How often should you shower?
It’s probably not what you would expect, and no, the answer isn’t “depends on how much you work out.”
I just feel off if I don’t start my day with a hot shower.
My morning suds session gives me energy and keeps from being self-conscious about any off-putting odors that are potentially emanating out of my body. However, it turns out that a bit of B.O. is better for my skin and body — even if it’s a bit off-putting to anyone else around me.
“I just wash my bits and rush out in the morning,” designer Vivienne Westwood said in a recent interview, adding that she only cleans her whole body once a week, most of the time with her partner’s dirty bathwater.
She’s onto something, according to some experts.
“I think showering is mostly for aesthetic reasons,” Dr. Elaine Larson, an infectious disease expert and associate dean for research at Columbia University School of Nursing, told Time in 2016. “People think they’re showering for hygiene or to be cleaner, but bacteriologically, that’s not the case.”
Dousing our bodies with harsh antibacterial cleansers and exfoliators on the regular can actually dry out and crack your skin — and they don’t work any better than regular old soap and plain water. What’s worse: Stripping our bodies of of bacteria disrupts our body’s microbiome, possibly leading to more infection and other diseases because the good guys are in the drain and not on our bodies to fight troublemakers off.
So, how often should you shower?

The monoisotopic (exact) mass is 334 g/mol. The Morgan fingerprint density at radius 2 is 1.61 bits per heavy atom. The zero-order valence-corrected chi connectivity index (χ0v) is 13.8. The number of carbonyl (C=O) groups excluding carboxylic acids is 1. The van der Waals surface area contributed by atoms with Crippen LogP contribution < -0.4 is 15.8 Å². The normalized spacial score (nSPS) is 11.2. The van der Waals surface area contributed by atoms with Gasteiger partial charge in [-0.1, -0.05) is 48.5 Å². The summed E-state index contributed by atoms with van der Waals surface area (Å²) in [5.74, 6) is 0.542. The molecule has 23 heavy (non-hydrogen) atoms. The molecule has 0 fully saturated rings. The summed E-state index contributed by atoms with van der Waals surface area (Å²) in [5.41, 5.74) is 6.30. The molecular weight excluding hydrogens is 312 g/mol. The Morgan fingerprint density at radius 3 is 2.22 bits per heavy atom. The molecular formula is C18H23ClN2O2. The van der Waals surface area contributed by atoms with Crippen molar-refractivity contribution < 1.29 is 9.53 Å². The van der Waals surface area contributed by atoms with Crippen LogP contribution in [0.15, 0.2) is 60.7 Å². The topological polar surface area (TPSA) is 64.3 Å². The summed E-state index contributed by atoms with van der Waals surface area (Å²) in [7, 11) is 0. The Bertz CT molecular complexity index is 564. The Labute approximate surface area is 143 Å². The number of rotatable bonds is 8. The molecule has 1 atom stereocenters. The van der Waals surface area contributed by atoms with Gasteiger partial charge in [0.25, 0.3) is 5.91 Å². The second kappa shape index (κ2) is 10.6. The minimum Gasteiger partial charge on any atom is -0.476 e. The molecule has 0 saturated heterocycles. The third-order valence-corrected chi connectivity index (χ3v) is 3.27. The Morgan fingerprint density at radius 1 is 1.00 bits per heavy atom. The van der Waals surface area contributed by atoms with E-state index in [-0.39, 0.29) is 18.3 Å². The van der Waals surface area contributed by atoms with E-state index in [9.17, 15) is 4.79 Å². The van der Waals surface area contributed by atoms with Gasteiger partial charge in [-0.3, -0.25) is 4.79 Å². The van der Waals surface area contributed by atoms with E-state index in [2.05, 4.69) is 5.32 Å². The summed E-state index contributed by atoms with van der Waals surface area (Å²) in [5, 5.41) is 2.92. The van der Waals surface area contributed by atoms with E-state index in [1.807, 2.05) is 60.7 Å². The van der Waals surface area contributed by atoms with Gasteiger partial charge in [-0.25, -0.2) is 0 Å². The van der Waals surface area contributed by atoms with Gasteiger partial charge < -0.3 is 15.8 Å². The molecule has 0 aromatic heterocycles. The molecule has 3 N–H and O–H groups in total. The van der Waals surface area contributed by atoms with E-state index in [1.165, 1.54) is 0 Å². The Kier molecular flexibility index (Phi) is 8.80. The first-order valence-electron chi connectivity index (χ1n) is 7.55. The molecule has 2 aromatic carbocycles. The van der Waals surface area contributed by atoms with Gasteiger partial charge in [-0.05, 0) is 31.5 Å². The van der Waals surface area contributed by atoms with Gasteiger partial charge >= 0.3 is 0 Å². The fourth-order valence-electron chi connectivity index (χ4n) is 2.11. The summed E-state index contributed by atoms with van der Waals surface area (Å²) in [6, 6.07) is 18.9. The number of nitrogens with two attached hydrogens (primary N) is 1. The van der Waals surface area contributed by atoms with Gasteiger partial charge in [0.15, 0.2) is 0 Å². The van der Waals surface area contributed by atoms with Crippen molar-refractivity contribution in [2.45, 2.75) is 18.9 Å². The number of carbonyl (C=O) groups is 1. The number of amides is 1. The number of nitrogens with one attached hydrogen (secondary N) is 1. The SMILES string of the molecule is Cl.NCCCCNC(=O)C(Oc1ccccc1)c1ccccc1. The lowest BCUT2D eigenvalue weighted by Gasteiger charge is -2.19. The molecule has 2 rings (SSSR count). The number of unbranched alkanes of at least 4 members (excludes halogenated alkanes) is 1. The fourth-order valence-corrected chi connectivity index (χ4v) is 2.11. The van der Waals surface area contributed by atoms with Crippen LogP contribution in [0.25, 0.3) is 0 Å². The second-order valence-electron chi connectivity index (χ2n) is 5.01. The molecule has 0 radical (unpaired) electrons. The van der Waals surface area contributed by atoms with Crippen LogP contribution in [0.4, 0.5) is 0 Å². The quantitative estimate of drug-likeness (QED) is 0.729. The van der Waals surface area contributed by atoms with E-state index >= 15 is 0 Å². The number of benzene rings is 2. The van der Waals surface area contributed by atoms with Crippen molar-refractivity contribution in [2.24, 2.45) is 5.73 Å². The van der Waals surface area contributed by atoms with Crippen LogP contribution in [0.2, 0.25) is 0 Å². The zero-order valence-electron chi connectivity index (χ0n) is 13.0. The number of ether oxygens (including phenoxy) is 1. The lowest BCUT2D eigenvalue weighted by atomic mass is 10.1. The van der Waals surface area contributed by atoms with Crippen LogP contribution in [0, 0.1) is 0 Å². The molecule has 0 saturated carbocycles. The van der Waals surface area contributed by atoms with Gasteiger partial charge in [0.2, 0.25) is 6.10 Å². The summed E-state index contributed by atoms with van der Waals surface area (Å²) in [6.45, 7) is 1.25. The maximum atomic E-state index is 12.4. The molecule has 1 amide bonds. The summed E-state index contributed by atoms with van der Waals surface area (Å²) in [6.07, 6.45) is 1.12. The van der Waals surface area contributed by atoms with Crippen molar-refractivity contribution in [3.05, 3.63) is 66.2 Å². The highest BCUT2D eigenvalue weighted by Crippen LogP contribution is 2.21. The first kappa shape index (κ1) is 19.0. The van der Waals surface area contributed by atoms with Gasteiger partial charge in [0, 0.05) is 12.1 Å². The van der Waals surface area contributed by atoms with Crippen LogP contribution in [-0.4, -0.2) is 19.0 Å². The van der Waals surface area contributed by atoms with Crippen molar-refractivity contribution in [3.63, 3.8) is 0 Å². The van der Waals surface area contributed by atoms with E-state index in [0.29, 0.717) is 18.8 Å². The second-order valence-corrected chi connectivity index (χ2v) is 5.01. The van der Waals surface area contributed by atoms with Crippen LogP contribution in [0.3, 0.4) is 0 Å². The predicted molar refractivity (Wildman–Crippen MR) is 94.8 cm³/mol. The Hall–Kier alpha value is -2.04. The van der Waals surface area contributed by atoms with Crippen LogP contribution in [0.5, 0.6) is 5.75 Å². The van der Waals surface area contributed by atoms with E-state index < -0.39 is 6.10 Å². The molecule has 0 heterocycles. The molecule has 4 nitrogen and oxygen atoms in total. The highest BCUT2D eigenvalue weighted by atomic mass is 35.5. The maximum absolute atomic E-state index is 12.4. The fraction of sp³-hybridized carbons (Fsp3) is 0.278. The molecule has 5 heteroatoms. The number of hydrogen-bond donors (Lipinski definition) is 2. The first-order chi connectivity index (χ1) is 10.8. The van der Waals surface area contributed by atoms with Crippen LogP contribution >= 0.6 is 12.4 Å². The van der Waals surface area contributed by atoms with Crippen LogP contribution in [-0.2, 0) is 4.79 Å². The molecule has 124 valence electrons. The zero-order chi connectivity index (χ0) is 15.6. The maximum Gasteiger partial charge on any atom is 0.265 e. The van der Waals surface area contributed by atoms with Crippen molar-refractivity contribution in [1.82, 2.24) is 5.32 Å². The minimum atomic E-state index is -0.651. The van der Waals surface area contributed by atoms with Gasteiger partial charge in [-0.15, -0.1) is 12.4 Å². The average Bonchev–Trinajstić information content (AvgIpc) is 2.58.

It turns out I’m wrong with my once- or twice-a-day shower habits. How often should you shower? Only once or twice a week. “Your body is naturally a well-oiled machine,” Dr. C. Brandon Mitchell, assistant professor of dermatology at George Washington University, told Time. “A daily shower isn’t necessary.”
Instead, focus on hitting the parts that collect the most smells and dirt: Your groin, armpits and hands.
The same goes for our hair: Really oily hair might need two or three washings a week, but the rest of us can stand for once-a-week shampooing — especially those dealing with dandruff.
The transition isn’t an fresh one, though.
“People began asking if I’d ‘done something new’ with my hair, which turned a full shade darker for being coated in oil that my scalp wouldn’t stop producing,” journalist Julia Scott wrote in a piece for The New York Times Magazine in 2014. She swapped her showers for using products by AOBiome designed to restore her body’s natural bacteria.
“I slept with a towel over my pillow and found myself avoiding parties and public events. Mortified by my body odor, I kept my arms pinned to my sides, unless someone volunteered to smell my armpit. One friend detected the smell of onions.”
Is smelling of onions a good tradeoff for healthy skin? I’m not so sure, but I’m going to try it.